Over the last few years, staff members at Everglades National Park have experimented with ways to scare off flocks of vandals that lurk in parking lots every winter, sporadically defacing cars, trucks and boat trailers.
They’ve tried yelling at them, squirting them with water, even dangling dead ones upside down in trees.
But nothing has curbed the curious appetite that migrating vultures have developed for windshield wipers, sunroof seals and other rubber and vinyl vehicle parts. So this winter, the park is shifting to purely defensive tactics against the big birds, expanding a program that provides visitors at the most trouble-prone sites loaner “anti-vulture kits” consisting of blue plastic tarps and bungee cords.
“It’s recognition on our part that they’re part of the park and we’re the intruders in their world,” said park wildlife biologist Skip Snow. “The vultures are doing what comes naturally.”
Naturally, as in flying south for the winter and congregating in the Everglades. The car-munching, on the other hand, is a departure from the normal diet of the dead and decaying and a habit that largely perplexes scientists.
The birds, usually black vultures native to the Southeast that swell the year-round resident buzzard population during cold months, can be found many mornings perched on cars or trucks at Anhinga Trail, the park’s first and most popular tourist stop, or in Flamingo, an isolated outpost on Florida Bay. Much of the time they do little or no damage but once they get going, the destruction can sometimes be extensive, shocking even experienced Glades hands.
Adam Gelber, a consulting biologist and frequent Everglades angler, found that out early this winter when he took visiting scientists from California on a scenic tour of park waters, finding rare crocodiles, bald eagles and wake-riding dolphins.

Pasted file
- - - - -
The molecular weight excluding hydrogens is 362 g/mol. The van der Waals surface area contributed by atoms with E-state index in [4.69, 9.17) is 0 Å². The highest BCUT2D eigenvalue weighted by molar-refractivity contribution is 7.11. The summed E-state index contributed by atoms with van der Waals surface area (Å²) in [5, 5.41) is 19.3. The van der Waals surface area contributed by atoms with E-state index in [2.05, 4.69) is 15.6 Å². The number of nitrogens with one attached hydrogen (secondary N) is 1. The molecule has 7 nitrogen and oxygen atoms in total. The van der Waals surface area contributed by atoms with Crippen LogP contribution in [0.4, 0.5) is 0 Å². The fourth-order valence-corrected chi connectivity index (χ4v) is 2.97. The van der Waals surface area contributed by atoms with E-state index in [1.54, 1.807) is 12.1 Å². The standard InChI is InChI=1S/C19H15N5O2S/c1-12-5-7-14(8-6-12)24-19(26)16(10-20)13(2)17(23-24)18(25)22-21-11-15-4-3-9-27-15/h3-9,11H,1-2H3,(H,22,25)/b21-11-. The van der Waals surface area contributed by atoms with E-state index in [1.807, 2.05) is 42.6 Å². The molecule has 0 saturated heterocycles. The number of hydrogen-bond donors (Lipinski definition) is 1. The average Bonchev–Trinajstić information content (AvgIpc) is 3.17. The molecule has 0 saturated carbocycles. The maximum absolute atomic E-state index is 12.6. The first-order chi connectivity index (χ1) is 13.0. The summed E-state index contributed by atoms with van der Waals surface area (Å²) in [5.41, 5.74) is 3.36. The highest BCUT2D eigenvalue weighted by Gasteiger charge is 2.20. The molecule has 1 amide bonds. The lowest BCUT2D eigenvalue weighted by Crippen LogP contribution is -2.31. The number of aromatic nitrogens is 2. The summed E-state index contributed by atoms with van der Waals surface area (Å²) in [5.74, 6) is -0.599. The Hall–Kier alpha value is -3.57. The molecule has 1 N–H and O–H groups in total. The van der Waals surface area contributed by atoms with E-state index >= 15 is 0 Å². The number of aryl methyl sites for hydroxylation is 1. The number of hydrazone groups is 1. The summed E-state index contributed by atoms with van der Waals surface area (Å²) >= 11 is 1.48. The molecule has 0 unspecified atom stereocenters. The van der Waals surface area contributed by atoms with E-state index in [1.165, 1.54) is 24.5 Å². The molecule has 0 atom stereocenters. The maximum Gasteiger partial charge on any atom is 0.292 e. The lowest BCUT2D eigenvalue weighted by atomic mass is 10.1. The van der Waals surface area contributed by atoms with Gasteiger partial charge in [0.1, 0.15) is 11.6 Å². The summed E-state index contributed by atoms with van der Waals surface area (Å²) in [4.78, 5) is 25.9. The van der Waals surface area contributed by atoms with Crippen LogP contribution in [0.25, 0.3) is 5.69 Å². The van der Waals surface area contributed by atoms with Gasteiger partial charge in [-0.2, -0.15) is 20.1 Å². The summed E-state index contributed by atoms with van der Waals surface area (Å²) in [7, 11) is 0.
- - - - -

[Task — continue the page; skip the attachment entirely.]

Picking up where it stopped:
“It was a National Geographic kind of day in the park,” Gelber said.
At least until he walked back to the Flamingo boat ramp. Vulture dung covered the hood of his GMC Yukon. Worse, just about every piece of rubber and plastic on his sunroof, windows and hood was ripped away and shredded. The insurance company paid $1,850 for the damage, he said — and that was before he discovered the birds had also apparently yanked out the seals on the bottom of the doors as well.
“It took the guys from the insurance agency 10 or 15 minutes to even figure out how to code it,” said Gelber, who has since decided to invest in his own anti-vulture kit.
The park’s vulture problems are certainly odd but they’re not unique.
Though known primarily as scavengers, vultures have caused similar problems in many states, attacking a wide variety of materials from roof shingles to pool screens. Scientists have studied the behavior for years and developed some tactics for discouraging it, but they can still only speculate on what whets the birds’ appetites.
“Exactly why they do it or when they do it or why they choose one vehicle over another, any reasons for that are pretty much unknown,” Snow said.
A variety of theories have been debunked. One is that rubber releases an aroma that attracts the birds, possibly from some chemical or other ingredient in the material, such as fish oil. But experiments with various emissions from the stuff that goes into car parts have provided no clear answers and the black vultures, biologists say, don’t have a great sense of smell anyway — which is probably good, given the dead and rotting meat they typically consume.